[quote]A proposal by Senate Democrats would pay for the measure by ending some tax loopholes for corporations, a move opposed by Republicans. The House plan would instead take the money from the health care fund, which is part of the 2010 Affordable Care Act detested by Republicans.[/quote] This is me being not surprised
I'm siding with Obama on this one. Helping out students is good, but shouldn't come at the cost of others when avoidable - unless the others have been getting benefits for years such as the ton of ways that multimillionaires can avoid paying taxes.
Republicans can go fuck themselves.
He at least seems to have a good reason for not going with every part of this bill. This guy actually does try to compromise when it seems reasonable instead of turning everything into a massive party war like the GOP likes to do a lot
Federal student loans are not a good thing. It would just drive tuition up more than it already is.
[QUOTE=Meller Yeller;35768874]Federal student loans are not a good thing. It would just drive tuition up more than it already is.[/QUOTE] what
Guess my loans are going to double up in July then... Didn't feel like retiring at 65 anyway...
Everyone in Congress, and the President can go fuck themselves. They don't care about the people, only about which lobbyist will fill their bank accounts faster.
Republicans don't give a fuck about students, this is all a play to get Obama on the record as vetoing this legislation and forcing higher student loan interest. Republicans believe the federal government should play no role in education at all, they don't care about student loan interest rates.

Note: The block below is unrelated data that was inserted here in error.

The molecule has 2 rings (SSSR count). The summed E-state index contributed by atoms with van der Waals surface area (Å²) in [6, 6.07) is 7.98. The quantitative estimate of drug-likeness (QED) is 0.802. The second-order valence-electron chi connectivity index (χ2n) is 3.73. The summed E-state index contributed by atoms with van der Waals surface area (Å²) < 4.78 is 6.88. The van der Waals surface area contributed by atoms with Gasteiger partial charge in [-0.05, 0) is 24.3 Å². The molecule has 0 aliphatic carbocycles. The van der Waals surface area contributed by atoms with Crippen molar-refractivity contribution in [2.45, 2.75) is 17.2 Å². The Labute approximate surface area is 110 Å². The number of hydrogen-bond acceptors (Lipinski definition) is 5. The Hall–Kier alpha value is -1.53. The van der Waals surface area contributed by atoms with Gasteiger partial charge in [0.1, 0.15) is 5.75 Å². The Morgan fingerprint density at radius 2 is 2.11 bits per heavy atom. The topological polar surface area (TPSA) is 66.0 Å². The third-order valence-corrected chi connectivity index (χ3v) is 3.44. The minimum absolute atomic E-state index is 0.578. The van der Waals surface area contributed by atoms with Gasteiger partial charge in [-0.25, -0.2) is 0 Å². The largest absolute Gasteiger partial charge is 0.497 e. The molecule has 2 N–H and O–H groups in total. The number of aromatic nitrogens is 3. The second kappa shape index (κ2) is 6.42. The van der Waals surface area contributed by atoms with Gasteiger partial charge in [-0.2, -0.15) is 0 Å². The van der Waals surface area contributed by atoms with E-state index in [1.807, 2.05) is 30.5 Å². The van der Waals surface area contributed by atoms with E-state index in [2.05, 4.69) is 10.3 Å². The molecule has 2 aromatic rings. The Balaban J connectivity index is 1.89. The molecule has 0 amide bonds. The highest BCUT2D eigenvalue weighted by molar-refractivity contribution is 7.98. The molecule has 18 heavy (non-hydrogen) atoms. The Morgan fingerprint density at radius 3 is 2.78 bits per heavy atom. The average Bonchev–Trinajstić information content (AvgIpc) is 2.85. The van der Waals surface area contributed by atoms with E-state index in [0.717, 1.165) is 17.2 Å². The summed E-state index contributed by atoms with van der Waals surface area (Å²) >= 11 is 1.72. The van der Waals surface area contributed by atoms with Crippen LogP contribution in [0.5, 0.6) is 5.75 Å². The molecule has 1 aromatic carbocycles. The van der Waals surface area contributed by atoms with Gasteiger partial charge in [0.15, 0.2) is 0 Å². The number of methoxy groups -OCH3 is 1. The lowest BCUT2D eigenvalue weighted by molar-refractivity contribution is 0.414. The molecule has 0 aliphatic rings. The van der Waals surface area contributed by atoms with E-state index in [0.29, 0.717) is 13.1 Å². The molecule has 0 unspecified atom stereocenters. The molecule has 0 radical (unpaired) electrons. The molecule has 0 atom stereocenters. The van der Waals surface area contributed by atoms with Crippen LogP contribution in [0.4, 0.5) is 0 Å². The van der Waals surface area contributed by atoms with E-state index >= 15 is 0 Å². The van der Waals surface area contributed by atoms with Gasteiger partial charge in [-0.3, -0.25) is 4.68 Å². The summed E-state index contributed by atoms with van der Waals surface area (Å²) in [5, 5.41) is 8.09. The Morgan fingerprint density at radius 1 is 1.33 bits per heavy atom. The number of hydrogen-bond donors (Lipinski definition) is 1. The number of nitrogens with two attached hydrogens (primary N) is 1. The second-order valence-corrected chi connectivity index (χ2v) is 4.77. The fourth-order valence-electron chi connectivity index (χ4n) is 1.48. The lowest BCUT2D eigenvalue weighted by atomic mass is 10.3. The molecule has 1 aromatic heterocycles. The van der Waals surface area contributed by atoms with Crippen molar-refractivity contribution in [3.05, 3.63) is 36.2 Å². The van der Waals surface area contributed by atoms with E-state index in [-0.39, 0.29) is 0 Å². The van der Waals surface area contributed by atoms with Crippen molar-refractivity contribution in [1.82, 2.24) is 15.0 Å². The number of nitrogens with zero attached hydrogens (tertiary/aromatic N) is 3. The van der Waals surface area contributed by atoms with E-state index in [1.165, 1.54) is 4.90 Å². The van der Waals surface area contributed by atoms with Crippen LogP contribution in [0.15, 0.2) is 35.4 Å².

[QUOTE=Used Car Salesman;35769170]Republicans don't give a fuck about students, this is all a play to get Obama on the record as vetoing this legislation and forcing higher student loan interest. Republicans believe the federal government should play no role in education at all, they don't care about student loan interest rates.[/QUOTE] And to that end this was a well played trap. Either he goes on record forcing student loan interest rates to go up, or he goes on record acting against his own healthcare plan. He chose to stick to his original plan, which is honestly the best thing that could have come out of this for him.
i don't understand US politics and funding for social necessities the uk has student loans and socialised healthcare and we're not nearly as rich as the united states. why can't you guys work something out? i know i'm horrendously over simplifying the matter but it seems like the bitter republican/democratic rift gets in the way of any simple progress the united states could make